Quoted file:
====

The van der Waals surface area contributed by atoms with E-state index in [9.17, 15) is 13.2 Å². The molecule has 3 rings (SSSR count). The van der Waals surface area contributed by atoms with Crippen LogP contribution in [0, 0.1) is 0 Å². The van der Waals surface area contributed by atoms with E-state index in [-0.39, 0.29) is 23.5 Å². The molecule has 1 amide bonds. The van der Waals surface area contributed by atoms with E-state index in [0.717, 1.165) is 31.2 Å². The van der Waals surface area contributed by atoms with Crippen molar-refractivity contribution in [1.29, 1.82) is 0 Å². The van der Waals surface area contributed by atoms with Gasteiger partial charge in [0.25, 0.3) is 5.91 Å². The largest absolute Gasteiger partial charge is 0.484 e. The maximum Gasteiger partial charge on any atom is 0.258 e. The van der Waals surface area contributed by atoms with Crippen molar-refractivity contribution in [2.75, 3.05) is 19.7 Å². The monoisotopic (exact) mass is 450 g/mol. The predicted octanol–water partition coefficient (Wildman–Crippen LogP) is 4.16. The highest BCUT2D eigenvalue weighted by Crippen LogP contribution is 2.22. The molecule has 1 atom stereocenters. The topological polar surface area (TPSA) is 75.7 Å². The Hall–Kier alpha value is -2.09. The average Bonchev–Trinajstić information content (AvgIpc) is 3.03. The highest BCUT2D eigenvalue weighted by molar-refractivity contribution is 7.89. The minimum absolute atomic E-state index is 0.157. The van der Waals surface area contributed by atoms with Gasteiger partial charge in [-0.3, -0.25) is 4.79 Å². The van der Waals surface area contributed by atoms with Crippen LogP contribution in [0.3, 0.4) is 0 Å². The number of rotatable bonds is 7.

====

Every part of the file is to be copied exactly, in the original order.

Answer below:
The van der Waals surface area contributed by atoms with E-state index in [9.17, 15) is 13.2 Å². The molecule has 3 rings (SSSR count). The van der Waals surface area contributed by atoms with Crippen LogP contribution in [0, 0.1) is 0 Å². The van der Waals surface area contributed by atoms with E-state index in [-0.39, 0.29) is 23.5 Å². The molecule has 1 amide bonds. The van der Waals surface area contributed by atoms with E-state index in [0.717, 1.165) is 31.2 Å². The van der Waals surface area contributed by atoms with Crippen molar-refractivity contribution in [1.29, 1.82) is 0 Å². The van der Waals surface area contributed by atoms with Gasteiger partial charge in [0.25, 0.3) is 5.91 Å². The largest absolute Gasteiger partial charge is 0.484 e. The maximum Gasteiger partial charge on any atom is 0.258 e. The van der Waals surface area contributed by atoms with Crippen molar-refractivity contribution in [2.75, 3.05) is 19.7 Å². The monoisotopic (exact) mass is 450 g/mol. The predicted octanol–water partition coefficient (Wildman–Crippen LogP) is 4.16. The highest BCUT2D eigenvalue weighted by Crippen LogP contribution is 2.22. The molecule has 1 atom stereocenters. The topological polar surface area (TPSA) is 75.7 Å². The Hall–Kier alpha value is -2.09. The average Bonchev–Trinajstić information content (AvgIpc) is 3.03. The highest BCUT2D eigenvalue weighted by molar-refractivity contribution is 7.89. The minimum absolute atomic E-state index is 0.157. The van der Waals surface area contributed by atoms with Gasteiger partial charge in [-0.3, -0.25) is 4.79 Å². The van der Waals surface area contributed by atoms with Crippen LogP contribution in [0.3, 0.4) is 0 Å². The number of rotatable bonds is 7.